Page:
Building a Shared Agenda for Accountable Governance
How can co-creation open new conversations between government and civil society actors?
As the first milestone of membership in the Open Government Partnership (OGP), each country creates a National Action Plan built on specific commitments for increasing transparency, accountability, and civic participation. The process of creating the Action Plan is, itself, an important exercise in opening governance; in order to create a feasible and widely embraced plan, civil society and government actors must work together in a thoughtfully designed co-creation process.
Nigeria took on this challenge in 2016 when it became the 70th country to join the OGP. In creating a National Action Plan, the Nigerian Federal Ministry of Justice (FMOJ) convened a two-day development retreat for government leaders, reformers, civil society, and others in the 40-member OGP Steering Committee. In any country, bringing together these diverse stakeholders to arrive at a shared vision and Action Plan comes with natural challenges; the process is also highly time- and labor-intensive due to the interagency and civil society engagement necessary.
Reboot has extensive experience supporting and implementing open government programs around the world—including both national and subnational OGP efforts. To draw on this expertise, FMOJ engaged Reboot to support and advise on the workshop design and facilitation as part of a team of staff and consultants, to help guide a multi-stakeholder group toward a feasible and responsive Action Plan.
Our approach to co-creation is grounded in holistic information about stakeholder needs, especially the governmental processes and constraints that have a direct impact on feasibility. By beginning the co-creation process with a thorough, research-based understanding of institutional dynamics, Reboot supports partners in co-creation to arrive at “sweet spot” opportunities—where multiple stakeholders needs’ and capacities align.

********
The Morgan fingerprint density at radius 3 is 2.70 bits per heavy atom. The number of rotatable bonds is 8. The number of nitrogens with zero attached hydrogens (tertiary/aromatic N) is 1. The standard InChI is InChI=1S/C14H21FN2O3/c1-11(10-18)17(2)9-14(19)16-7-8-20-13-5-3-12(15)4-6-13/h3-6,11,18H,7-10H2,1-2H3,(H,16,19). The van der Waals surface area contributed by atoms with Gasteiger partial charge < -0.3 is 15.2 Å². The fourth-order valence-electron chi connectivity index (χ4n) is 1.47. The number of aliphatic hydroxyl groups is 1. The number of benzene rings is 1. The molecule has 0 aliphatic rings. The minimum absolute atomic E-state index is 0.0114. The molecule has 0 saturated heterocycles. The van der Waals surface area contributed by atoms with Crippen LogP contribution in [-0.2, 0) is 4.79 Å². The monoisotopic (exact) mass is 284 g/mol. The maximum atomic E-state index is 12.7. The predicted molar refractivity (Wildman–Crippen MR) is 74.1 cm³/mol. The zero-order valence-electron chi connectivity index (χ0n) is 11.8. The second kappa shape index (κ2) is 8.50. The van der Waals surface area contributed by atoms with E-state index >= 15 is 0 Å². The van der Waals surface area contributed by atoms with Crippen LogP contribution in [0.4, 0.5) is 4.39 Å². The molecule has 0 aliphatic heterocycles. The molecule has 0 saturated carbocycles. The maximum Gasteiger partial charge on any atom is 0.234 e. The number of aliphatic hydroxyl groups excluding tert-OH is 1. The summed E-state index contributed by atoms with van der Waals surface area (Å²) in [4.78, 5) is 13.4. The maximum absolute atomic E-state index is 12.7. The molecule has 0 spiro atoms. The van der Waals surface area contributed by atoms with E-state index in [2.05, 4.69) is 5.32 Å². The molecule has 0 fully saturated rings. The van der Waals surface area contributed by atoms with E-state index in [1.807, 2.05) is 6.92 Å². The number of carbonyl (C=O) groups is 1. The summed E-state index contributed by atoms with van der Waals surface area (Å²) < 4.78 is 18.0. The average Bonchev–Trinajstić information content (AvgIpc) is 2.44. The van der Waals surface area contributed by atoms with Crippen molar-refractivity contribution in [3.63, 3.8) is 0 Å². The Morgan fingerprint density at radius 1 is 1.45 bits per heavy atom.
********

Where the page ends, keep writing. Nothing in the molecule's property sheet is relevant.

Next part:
Select services for this project included:
We held conversations with key stakeholders to understand their experiences inside and outside of government. Drawing on our deep networks and working relationships in Nigeria with both reform-minded government and influential civil society actors, we advised FMOJ on how participants with competing priorities and perspectives (and limited resources) could work toward a shared vision.
Working shoulder-to-shoulder as part of the team, we supported workshop participants in completing a series of visioning, goal-setting, brainstorming, and design sessions to hone in on citizen needs and potential for open government solutions. Drawing on our past experience, we also presented lessons in open government co-creation during the convening, to provide insights and guidance for the entire process.
The retreat was an early step in Nigeria’s journey of open government reform. The OGP Secretariat arrived at a shared National Action Plan, which was presented at the OGP Global Summit in Paris in 2016. With much hard work still ahead, Reboot is now working with multiple partners on both the government and civil society sides to identify places where reformers may champion specific aspects of the Action Plan, to lead the way and demonstrate the potential for success with opening governance.